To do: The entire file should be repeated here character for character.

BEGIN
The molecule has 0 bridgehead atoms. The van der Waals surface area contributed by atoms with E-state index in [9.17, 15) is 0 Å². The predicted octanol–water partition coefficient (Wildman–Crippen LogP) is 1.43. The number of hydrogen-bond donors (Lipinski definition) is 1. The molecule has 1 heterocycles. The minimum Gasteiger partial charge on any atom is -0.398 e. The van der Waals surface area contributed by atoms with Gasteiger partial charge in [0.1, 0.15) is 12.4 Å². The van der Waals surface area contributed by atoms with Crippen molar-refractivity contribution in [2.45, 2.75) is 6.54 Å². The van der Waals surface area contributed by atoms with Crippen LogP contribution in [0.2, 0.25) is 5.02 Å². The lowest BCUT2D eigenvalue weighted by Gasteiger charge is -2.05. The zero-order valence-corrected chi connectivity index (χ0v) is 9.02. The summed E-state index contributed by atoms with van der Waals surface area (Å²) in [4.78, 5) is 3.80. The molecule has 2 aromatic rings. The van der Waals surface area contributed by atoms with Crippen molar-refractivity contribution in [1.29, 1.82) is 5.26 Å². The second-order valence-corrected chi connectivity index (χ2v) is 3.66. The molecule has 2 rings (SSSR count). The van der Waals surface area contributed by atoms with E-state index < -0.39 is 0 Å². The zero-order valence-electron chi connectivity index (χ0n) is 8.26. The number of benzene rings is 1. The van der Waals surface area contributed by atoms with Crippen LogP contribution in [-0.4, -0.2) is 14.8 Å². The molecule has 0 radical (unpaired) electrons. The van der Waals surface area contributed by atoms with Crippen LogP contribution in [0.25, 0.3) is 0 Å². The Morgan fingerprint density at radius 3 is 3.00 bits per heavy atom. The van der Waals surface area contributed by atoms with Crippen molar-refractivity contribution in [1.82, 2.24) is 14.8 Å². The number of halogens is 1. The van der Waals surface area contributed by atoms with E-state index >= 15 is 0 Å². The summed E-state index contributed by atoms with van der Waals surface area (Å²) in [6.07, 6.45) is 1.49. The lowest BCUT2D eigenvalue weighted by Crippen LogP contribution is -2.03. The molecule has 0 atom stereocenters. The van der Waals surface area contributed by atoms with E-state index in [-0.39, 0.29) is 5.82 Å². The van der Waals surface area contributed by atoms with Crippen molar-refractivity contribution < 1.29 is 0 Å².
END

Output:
The molecule has 0 bridgehead atoms. The van der Waals surface area contributed by atoms with E-state index in [9.17, 15) is 0 Å². The predicted octanol–water partition coefficient (Wildman–Crippen LogP) is 1.43. The number of hydrogen-bond donors (Lipinski definition) is 1. The molecule has 1 heterocycles. The minimum Gasteiger partial charge on any atom is -0.398 e. The van der Waals surface area contributed by atoms with Gasteiger partial charge in [0.1, 0.15) is 12.4 Å². The van der Waals surface area contributed by atoms with Crippen molar-refractivity contribution in [2.45, 2.75) is 6.54 Å². The van der Waals surface area contributed by atoms with Crippen LogP contribution in [0.2, 0.25) is 5.02 Å². The lowest BCUT2D eigenvalue weighted by Gasteiger charge is -2.05. The zero-order valence-corrected chi connectivity index (χ0v) is 9.02. The summed E-state index contributed by atoms with van der Waals surface area (Å²) in [4.78, 5) is 3.80. The molecule has 2 aromatic rings. The van der Waals surface area contributed by atoms with Crippen molar-refractivity contribution in [1.29, 1.82) is 5.26 Å². The second-order valence-corrected chi connectivity index (χ2v) is 3.66. The molecule has 2 rings (SSSR count). The van der Waals surface area contributed by atoms with E-state index < -0.39 is 0 Å². The zero-order valence-electron chi connectivity index (χ0n) is 8.26. The number of benzene rings is 1. The van der Waals surface area contributed by atoms with Crippen LogP contribution in [-0.4, -0.2) is 14.8 Å². The molecule has 0 radical (unpaired) electrons. The van der Waals surface area contributed by atoms with Crippen LogP contribution in [0.25, 0.3) is 0 Å². The Morgan fingerprint density at radius 3 is 3.00 bits per heavy atom. The van der Waals surface area contributed by atoms with Crippen molar-refractivity contribution in [1.82, 2.24) is 14.8 Å². The number of halogens is 1. The van der Waals surface area contributed by atoms with E-state index >= 15 is 0 Å². The summed E-state index contributed by atoms with van der Waals surface area (Å²) in [6.07, 6.45) is 1.49. The lowest BCUT2D eigenvalue weighted by Crippen LogP contribution is -2.03. The molecule has 0 atom stereocenters. The van der Waals surface area contributed by atoms with E-state index in [-0.39, 0.29) is 5.82 Å². The van der Waals surface area contributed by atoms with Crippen molar-refractivity contribution < 1.29 is 0 Å².